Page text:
Executable Cell Biology
Are living processes logical and predictable? Can we develop biological models to more fully understand the complexities of biological systems?
Yes, says Jasmin Fisher, Ph.D., researcher, executable biology, Microsoft Research Cambridge. “Over the past decade, we have generated and accumulated so much data that it exceeds the human capacity to analyze it. Data from microarrays, genome sequencing, and other large-scale technologies requires sophisticated analysis by computational methods.”
According to Dr. Fisher, “Executable cell biology is a concept gaining momentum that suggests we can develop techniques for creating dynamic models that capture time- and space-dependent processes and can automate reasoning and analysis. Such large-scale models, based on formal methods from engineering and computer science, could revolutionize biology and medicine and enable the design of new therapies.”
Dr. Fisher’s group is studying how cells make decisions, with a particular focus on the process where stem cells commit to a single lineage (leading to a single-cell type) while having the ability to undergo multilineage differentiation.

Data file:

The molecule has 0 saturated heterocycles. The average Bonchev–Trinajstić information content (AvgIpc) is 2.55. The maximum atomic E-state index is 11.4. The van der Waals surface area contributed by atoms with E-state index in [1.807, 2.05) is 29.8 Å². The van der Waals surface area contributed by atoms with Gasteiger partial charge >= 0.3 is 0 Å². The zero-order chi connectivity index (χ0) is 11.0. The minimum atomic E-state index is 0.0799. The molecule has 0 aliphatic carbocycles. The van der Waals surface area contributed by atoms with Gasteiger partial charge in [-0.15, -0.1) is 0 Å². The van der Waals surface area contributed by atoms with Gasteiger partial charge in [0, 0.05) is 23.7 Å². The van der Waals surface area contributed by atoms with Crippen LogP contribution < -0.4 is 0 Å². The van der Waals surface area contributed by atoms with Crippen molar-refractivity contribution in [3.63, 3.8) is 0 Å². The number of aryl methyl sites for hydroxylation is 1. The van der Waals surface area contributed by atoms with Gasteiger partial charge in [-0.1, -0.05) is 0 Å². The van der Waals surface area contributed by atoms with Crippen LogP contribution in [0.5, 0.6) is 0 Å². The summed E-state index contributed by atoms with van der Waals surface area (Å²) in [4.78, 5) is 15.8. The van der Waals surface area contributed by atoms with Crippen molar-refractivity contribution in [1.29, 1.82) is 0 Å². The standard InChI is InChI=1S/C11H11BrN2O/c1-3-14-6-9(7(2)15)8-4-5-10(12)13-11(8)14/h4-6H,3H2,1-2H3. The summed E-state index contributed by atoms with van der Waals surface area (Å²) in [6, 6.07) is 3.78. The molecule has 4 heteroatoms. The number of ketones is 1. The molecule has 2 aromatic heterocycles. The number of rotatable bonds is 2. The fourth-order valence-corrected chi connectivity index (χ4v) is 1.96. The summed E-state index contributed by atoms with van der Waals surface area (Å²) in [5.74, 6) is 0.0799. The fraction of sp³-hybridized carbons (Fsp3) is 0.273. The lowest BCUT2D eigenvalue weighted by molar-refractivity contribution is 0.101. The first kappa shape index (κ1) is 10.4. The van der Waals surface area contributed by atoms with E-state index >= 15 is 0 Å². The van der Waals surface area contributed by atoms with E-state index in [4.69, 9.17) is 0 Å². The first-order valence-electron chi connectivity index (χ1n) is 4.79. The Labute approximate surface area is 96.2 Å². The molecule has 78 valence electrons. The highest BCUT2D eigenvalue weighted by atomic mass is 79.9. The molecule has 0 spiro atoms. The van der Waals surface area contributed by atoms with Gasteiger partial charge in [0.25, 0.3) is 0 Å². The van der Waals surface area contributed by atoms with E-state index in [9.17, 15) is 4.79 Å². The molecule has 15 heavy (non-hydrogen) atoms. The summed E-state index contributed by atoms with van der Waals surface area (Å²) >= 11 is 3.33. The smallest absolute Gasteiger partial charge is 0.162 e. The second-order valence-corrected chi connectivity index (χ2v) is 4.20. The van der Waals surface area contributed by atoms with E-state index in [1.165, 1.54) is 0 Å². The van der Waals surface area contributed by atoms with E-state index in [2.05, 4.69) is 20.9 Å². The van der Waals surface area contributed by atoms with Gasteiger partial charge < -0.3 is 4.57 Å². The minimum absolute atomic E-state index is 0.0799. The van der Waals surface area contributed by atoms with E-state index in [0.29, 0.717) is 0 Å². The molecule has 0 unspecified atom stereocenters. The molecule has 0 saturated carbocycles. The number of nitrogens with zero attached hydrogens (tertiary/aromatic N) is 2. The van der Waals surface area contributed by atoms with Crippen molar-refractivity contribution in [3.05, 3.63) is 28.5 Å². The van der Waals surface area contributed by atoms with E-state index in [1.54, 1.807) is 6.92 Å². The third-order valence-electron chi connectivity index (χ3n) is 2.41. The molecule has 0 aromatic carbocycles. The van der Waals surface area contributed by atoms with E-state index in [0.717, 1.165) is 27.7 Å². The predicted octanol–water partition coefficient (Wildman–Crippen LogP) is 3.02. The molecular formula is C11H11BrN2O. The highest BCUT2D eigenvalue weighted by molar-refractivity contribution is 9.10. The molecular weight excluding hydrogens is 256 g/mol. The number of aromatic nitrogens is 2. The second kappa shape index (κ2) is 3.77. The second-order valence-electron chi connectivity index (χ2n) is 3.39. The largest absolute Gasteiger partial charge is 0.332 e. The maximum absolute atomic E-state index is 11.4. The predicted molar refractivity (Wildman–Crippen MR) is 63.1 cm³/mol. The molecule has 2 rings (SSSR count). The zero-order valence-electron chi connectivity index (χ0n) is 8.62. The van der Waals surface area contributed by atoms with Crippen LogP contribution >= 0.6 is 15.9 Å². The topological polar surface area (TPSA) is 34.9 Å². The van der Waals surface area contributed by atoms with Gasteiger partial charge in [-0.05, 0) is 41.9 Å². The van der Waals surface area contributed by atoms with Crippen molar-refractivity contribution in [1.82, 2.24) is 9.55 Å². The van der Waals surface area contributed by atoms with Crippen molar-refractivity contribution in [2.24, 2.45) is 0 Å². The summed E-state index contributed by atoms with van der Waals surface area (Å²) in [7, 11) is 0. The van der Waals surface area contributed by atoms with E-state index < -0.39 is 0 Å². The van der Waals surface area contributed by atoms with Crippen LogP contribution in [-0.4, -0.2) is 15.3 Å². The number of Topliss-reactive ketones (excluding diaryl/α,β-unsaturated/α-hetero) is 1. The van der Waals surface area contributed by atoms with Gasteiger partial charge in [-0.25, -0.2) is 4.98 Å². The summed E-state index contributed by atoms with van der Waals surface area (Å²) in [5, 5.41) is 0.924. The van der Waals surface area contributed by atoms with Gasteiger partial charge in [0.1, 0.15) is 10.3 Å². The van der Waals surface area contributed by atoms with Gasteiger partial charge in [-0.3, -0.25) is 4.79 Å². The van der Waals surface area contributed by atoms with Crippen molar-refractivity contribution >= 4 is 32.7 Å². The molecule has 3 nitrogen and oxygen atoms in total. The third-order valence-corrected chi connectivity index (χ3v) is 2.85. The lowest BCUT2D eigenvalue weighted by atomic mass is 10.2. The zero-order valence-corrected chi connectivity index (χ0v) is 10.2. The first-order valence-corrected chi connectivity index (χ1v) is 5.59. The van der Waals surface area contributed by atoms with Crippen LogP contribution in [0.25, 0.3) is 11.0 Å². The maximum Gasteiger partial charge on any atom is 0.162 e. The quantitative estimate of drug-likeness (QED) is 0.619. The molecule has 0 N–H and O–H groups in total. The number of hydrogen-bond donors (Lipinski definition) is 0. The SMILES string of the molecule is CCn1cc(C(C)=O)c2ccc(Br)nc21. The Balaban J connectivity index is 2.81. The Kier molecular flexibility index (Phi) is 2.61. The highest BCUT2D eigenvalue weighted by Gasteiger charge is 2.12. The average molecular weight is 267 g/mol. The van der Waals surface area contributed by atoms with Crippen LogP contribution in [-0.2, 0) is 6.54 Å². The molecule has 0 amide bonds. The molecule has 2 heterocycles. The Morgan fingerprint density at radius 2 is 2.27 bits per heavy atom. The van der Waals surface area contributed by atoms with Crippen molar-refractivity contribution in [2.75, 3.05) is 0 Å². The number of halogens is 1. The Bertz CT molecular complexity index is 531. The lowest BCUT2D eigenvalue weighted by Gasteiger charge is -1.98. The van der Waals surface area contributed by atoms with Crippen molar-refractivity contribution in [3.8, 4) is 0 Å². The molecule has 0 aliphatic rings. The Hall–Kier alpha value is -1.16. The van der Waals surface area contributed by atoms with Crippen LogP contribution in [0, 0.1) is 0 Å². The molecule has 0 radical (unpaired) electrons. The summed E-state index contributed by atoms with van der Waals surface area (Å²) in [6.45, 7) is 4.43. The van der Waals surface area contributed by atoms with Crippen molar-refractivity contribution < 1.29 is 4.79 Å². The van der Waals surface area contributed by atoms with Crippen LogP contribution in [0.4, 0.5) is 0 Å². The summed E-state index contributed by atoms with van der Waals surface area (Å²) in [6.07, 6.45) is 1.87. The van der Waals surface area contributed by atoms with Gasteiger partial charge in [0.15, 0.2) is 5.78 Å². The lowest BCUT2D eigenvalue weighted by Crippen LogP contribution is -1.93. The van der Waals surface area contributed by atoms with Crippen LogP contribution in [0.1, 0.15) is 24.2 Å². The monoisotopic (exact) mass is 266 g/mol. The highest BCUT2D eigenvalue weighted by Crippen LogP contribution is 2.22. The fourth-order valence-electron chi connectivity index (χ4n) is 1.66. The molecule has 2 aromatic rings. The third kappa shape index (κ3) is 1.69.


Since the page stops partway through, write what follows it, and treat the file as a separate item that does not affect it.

“The elucidation of intricate mechanisms that govern stem cell decisions is essential for understanding normal development. Moreover, defects in these mechanisms play an important role in diseases such as cancer.”
“We first generate a detailed map of different interactions that increase or inhibit different cellular processes. We then add dynamicity by inducing from these interactions ‘state transitions’—when a specific signal or a gene gets turned on or off. This allows us to test the translated program to determine if it correlates with cell behavior. This also can allow us to capture dynamically such processes and find out what happens first, second, etc., and how feedback comes into play.”
For example, Dr. Fisher and colleagues adapted software originally designed to find errors in microcircuitry, only they used it to study C. elegans. They found a similar warning in a simulation of signaling pathways in the worm. They predicted and later experimentally verified the existence of a specific mutation that produced a functional defect in cell growth.
“One of the ultimate goals of executable biology is to simplify model building so that any scientist can use it. My personal vision is that within five years this will become a mainstream technique in biology.”